The iPad may be one of Apple's most important products. The dominant tablet device has been selling at an impressive rate, and that only looks to continue when Apple releases the iPad 3, something that could happen as early as March.

But there's just one problem: according to a Chinese firm, Apple doesn't own the 'iPad' trademark.

Proview Technology claims it's the owner of the mark in China and other key Asian markets. And it appears to be serious about defending its rights. Li Su, the chairman of the company responsible for restructuring Proview Technology, says "Right now we are selecting from three American law firms to sue Apple in the United States for $2 billion in compensation."

What isn't in doubt is that Proview Technology did hold the 'iPad' trademark in China and other countries well before Apple started working on its tablet device. But Apple contends that it struck a licensing agreement that addressed the matter. Apple has documents showing that the rights to the trademarks in question were sold to a UK company, IP Applications, which then sold them to Apple in 2010.

Proview Technology, however, claims that those documents don't mean much because the deal with IP Applications was made by its Taiwanese subsidiary, not the company's Shenzhen parent.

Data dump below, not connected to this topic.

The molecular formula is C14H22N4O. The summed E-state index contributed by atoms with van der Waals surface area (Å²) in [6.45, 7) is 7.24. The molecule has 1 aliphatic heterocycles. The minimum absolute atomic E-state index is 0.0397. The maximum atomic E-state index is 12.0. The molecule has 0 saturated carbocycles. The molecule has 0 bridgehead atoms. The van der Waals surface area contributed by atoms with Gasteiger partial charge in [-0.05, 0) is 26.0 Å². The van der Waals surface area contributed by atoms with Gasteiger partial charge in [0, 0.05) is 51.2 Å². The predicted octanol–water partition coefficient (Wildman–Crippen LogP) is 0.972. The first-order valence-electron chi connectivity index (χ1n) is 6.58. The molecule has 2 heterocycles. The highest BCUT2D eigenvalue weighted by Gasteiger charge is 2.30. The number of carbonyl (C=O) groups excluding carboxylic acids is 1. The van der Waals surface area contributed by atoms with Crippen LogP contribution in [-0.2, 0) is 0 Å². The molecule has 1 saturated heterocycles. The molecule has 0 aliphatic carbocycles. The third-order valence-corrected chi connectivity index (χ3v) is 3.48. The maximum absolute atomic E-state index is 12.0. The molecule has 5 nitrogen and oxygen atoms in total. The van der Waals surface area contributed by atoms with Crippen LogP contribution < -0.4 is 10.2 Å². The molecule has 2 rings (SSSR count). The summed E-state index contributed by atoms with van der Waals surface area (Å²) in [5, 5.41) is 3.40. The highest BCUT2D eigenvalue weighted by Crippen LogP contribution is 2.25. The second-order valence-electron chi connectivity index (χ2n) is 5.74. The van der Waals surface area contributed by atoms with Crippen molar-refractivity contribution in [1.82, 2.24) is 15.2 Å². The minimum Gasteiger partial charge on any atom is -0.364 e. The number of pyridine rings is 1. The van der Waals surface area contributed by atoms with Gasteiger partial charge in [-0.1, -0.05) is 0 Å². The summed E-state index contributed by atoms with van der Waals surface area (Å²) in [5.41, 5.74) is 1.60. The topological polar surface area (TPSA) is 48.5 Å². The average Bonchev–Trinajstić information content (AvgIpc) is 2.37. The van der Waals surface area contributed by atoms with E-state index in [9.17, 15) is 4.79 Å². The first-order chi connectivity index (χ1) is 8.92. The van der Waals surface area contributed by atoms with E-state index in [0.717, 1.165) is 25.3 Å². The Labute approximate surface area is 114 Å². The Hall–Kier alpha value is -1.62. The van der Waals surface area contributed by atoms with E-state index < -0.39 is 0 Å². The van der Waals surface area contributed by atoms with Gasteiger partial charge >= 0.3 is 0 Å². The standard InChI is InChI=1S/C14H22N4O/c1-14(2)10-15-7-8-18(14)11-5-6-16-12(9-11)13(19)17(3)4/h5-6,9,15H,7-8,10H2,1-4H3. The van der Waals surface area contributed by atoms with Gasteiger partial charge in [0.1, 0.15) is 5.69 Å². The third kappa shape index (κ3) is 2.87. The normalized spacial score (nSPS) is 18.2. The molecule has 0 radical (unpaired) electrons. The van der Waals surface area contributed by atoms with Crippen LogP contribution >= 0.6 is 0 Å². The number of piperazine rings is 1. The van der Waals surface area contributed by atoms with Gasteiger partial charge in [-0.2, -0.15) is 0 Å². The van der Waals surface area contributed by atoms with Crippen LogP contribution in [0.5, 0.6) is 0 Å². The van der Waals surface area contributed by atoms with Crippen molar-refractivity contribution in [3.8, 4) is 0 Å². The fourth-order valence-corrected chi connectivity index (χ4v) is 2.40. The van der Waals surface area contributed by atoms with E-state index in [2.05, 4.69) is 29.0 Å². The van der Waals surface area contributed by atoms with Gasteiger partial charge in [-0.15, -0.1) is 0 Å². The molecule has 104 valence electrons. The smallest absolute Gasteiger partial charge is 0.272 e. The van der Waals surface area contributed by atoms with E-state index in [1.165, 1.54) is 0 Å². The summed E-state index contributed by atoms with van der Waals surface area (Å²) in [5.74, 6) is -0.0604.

One thing is for sure: this is a mess and it probably isn't going to be resolved overnight, putting Apple in a precarious situation in a market that is increasingly one of its most important. The good news for Apple is that it's no stranger to litigation, even if it prefers to play the role of plaintiff.

Patricio Robles

Published 17 February, 2012 by Patricio Robles

Patricio Robles is a tech reporter at Econsultancy. Follow him on Twitter.

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Comments (2)

John Courtney

John Courtney, CEO and Executive Chairman at Pay on Results SEO, Content Marketing, Social Media, Digital PR, PPC & CRO from Strategy Digital


over 6 years ago

Guy Harvey

Guy Harvey, Marketing Consultant - Social Media and Media Relations at Human Factors International

OK. So basically the subsidiary sold the goods. Parent company says nothing, happy for their subsidiary to take the cash. Ipad becomes one of the world's most famous brands. Parent company decides they didn't really authorize their subsidiary to sell the trademark. Am I missing something here? They probably sold it for a less than a million and then work up one morning and decide they'd rather have $2 billion. Who wouldn't!

over 6 years ago

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